beyond labeling or messaging in the Python application's code of which I
am unaware, in some experiments I have seen the effect of han4 missing
when I have not not changed the font in the transferring of the
characters from IE5.5SP2 or OE5.5 to the Python application.  (I had read
that in some cases if one did change the font, Windows 95 could try
“looking” for the character encoding on the system code page, in my case
Windows, code-page 1252; if that happened, the codepoint would not be
found by Windows 95 and a square could be displayed instead of the
Chinese character.  But by matching the fonts in the source and the
Python application, assuming I didn't miss any places important beyond
labeling or messaging in the Python code, this should be ruled out.)   

What do you think is the explanation for the square displayed instead of
the simplified character for ”han4”, yet a correct display for the
simplified character “zi4”?  And how can I fix this?  The fact that all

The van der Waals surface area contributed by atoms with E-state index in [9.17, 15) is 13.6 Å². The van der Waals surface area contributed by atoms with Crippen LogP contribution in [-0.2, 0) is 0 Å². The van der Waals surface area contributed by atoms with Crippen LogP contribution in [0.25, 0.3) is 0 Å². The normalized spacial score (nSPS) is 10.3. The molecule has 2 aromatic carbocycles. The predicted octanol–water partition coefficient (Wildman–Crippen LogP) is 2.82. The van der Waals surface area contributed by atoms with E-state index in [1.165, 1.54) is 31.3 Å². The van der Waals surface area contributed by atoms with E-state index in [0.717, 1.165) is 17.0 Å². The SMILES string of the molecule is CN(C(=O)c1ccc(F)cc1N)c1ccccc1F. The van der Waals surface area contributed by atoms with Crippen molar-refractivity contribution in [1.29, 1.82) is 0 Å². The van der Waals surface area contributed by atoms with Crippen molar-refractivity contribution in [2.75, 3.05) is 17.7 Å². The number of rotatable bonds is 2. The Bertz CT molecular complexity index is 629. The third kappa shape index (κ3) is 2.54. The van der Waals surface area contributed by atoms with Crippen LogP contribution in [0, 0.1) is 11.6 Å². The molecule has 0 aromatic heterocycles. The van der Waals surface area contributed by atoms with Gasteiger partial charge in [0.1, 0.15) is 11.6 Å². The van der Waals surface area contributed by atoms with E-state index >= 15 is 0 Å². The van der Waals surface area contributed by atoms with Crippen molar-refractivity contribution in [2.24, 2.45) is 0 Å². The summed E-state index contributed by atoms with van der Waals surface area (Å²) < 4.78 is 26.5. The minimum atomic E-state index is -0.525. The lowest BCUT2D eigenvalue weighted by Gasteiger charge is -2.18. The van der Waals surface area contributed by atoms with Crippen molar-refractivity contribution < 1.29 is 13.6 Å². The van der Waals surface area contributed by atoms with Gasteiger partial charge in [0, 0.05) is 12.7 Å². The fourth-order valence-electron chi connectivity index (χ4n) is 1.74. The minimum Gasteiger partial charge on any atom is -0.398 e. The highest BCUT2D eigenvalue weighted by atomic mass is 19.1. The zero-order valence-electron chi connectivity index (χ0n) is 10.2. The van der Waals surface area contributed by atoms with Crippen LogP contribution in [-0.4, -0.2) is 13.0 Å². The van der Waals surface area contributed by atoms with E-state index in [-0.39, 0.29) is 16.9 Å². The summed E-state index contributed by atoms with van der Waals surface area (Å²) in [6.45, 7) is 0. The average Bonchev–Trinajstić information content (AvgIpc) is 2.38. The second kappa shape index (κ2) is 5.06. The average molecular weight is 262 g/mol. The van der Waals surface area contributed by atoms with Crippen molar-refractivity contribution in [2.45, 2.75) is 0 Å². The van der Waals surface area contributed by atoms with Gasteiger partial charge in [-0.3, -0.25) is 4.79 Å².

of the problem characters lie in the Basic Multilingual Plane (BMP),
which Windows 95 is supposed to handle, plus the fact that a Web page,
IE5.5SP2, SC UniPad, Ding Dang Write, and BabelMap all DO correctly
display these characters in Windows 95 convinces me that both ”han4” and
”zi4” should be displayable in the Python application in Windows 95, once
the Python, GTK+, PyGTK combination has the correct coding.

I have some guesses: 1) I wondered if the Python application and perhaps
OE5.5 5.50.4807.1700 could be using an older version of Unicode than
IE5.5SP2, in which I didn't find any problems displaying the characters
once things were properly set up.  From the Internet I learned that IE5.5
uses part of Unicode version 3.0 and that at
http://mail.python.org/pipermail/python-dev/2002-July/026576.html on July
15, 2002 Marc Andre Lemburg wrote that the Unicode database in Python,
apparently the version of it in use at that time, was created from
Unicode 3.0.  I coudn't find the version of Unicode used in OE5.5; it
came as a part of the download of IE5.5SP2.   And both “han4” and “zi4”
entered Unicode in version 1.1 of it.  So I haven't found any evidence to
support my hypothesis that the problem I found in the Python application
could be due to a version of Unicode in Python being older than in
IE5.5SP2.  2) Perhaps the Unicode part of the Python application assumes
that Unicode is handled internally by the Windows operating system, which
would be consistent with good operation in Windows XP and problems in
Windows 95.  An important, Unicode-related statement in the Python
application has:

gettext.install(self.config.app_name,  locales_dir, unicode=1)